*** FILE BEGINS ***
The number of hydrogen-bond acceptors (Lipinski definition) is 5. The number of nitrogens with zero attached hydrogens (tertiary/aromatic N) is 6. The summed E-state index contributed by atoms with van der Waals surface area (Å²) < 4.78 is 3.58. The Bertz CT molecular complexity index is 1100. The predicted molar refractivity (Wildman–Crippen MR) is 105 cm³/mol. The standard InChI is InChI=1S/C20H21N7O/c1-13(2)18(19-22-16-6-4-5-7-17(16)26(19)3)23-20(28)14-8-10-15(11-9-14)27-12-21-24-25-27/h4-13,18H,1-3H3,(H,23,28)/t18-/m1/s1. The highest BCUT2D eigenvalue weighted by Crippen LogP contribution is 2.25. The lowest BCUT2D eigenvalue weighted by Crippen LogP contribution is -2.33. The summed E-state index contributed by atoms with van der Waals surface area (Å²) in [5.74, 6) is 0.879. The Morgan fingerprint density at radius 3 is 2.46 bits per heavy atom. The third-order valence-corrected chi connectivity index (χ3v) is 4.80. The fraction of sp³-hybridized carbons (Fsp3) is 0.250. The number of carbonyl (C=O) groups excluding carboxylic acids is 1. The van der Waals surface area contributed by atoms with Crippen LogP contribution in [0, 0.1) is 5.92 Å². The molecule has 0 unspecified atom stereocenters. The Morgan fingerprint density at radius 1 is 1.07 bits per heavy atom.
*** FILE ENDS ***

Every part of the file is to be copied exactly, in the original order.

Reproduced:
The number of hydrogen-bond acceptors (Lipinski definition) is 5. The number of nitrogens with zero attached hydrogens (tertiary/aromatic N) is 6. The summed E-state index contributed by atoms with van der Waals surface area (Å²) < 4.78 is 3.58. The Bertz CT molecular complexity index is 1100. The predicted molar refractivity (Wildman–Crippen MR) is 105 cm³/mol. The standard InChI is InChI=1S/C20H21N7O/c1-13(2)18(19-22-16-6-4-5-7-17(16)26(19)3)23-20(28)14-8-10-15(11-9-14)27-12-21-24-25-27/h4-13,18H,1-3H3,(H,23,28)/t18-/m1/s1. The highest BCUT2D eigenvalue weighted by Crippen LogP contribution is 2.25. The lowest BCUT2D eigenvalue weighted by Crippen LogP contribution is -2.33. The summed E-state index contributed by atoms with van der Waals surface area (Å²) in [5.74, 6) is 0.879. The Morgan fingerprint density at radius 3 is 2.46 bits per heavy atom. The third-order valence-corrected chi connectivity index (χ3v) is 4.80. The fraction of sp³-hybridized carbons (Fsp3) is 0.250. The number of carbonyl (C=O) groups excluding carboxylic acids is 1. The van der Waals surface area contributed by atoms with Crippen LogP contribution in [0, 0.1) is 5.92 Å². The molecule has 0 unspecified atom stereocenters. The Morgan fingerprint density at radius 1 is 1.07 bits per heavy atom.